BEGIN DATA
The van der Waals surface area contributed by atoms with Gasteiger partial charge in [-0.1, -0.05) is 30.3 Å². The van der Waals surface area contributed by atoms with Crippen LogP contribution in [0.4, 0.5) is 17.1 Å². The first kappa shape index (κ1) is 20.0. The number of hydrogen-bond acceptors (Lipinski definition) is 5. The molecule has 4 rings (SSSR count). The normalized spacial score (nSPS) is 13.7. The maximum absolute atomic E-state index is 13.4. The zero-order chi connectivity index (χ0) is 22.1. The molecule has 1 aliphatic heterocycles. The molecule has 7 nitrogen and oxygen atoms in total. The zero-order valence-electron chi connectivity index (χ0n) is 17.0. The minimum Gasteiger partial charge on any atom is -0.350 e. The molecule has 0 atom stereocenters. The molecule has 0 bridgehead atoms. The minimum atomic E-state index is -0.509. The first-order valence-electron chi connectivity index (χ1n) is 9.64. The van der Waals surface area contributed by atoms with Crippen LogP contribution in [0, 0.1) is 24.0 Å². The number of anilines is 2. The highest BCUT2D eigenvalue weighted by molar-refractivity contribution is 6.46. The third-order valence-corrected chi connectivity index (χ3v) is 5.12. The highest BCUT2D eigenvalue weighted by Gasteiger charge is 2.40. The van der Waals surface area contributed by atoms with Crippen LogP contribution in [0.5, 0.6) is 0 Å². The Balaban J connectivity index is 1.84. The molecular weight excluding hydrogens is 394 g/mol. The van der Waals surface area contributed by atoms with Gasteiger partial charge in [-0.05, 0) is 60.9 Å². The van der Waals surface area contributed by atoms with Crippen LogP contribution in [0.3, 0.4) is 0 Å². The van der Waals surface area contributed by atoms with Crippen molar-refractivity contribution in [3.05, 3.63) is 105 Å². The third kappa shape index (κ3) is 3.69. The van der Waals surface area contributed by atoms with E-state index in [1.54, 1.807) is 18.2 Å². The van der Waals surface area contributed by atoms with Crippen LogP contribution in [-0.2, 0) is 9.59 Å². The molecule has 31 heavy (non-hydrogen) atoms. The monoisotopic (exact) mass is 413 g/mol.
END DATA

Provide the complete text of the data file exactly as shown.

The van der Waals surface area contributed by atoms with Gasteiger partial charge in [-0.1, -0.05) is 30.3 Å². The van der Waals surface area contributed by atoms with Crippen LogP contribution in [0.4, 0.5) is 17.1 Å². The first kappa shape index (κ1) is 20.0. The number of hydrogen-bond acceptors (Lipinski definition) is 5. The molecule has 4 rings (SSSR count). The normalized spacial score (nSPS) is 13.7. The maximum absolute atomic E-state index is 13.4. The zero-order chi connectivity index (χ0) is 22.1. The molecule has 1 aliphatic heterocycles. The molecule has 7 nitrogen and oxygen atoms in total. The zero-order valence-electron chi connectivity index (χ0n) is 17.0. The minimum Gasteiger partial charge on any atom is -0.350 e. The molecule has 0 atom stereocenters. The molecule has 0 bridgehead atoms. The minimum atomic E-state index is -0.509. The first-order valence-electron chi connectivity index (χ1n) is 9.64. The van der Waals surface area contributed by atoms with Crippen LogP contribution in [0, 0.1) is 24.0 Å². The number of anilines is 2. The highest BCUT2D eigenvalue weighted by molar-refractivity contribution is 6.46. The third-order valence-corrected chi connectivity index (χ3v) is 5.12. The highest BCUT2D eigenvalue weighted by Gasteiger charge is 2.40. The van der Waals surface area contributed by atoms with Crippen LogP contribution in [0.5, 0.6) is 0 Å². The Balaban J connectivity index is 1.84. The molecular weight excluding hydrogens is 394 g/mol. The van der Waals surface area contributed by atoms with Gasteiger partial charge in [-0.05, 0) is 60.9 Å². The van der Waals surface area contributed by atoms with Crippen LogP contribution in [0.3, 0.4) is 0 Å². The van der Waals surface area contributed by atoms with Crippen molar-refractivity contribution in [3.05, 3.63) is 105 Å². The third kappa shape index (κ3) is 3.69. The van der Waals surface area contributed by atoms with E-state index in [1.54, 1.807) is 18.2 Å². The van der Waals surface area contributed by atoms with Crippen LogP contribution in [-0.2, 0) is 9.59 Å². The molecule has 31 heavy (non-hydrogen) atoms. The monoisotopic (exact) mass is 413 g/mol.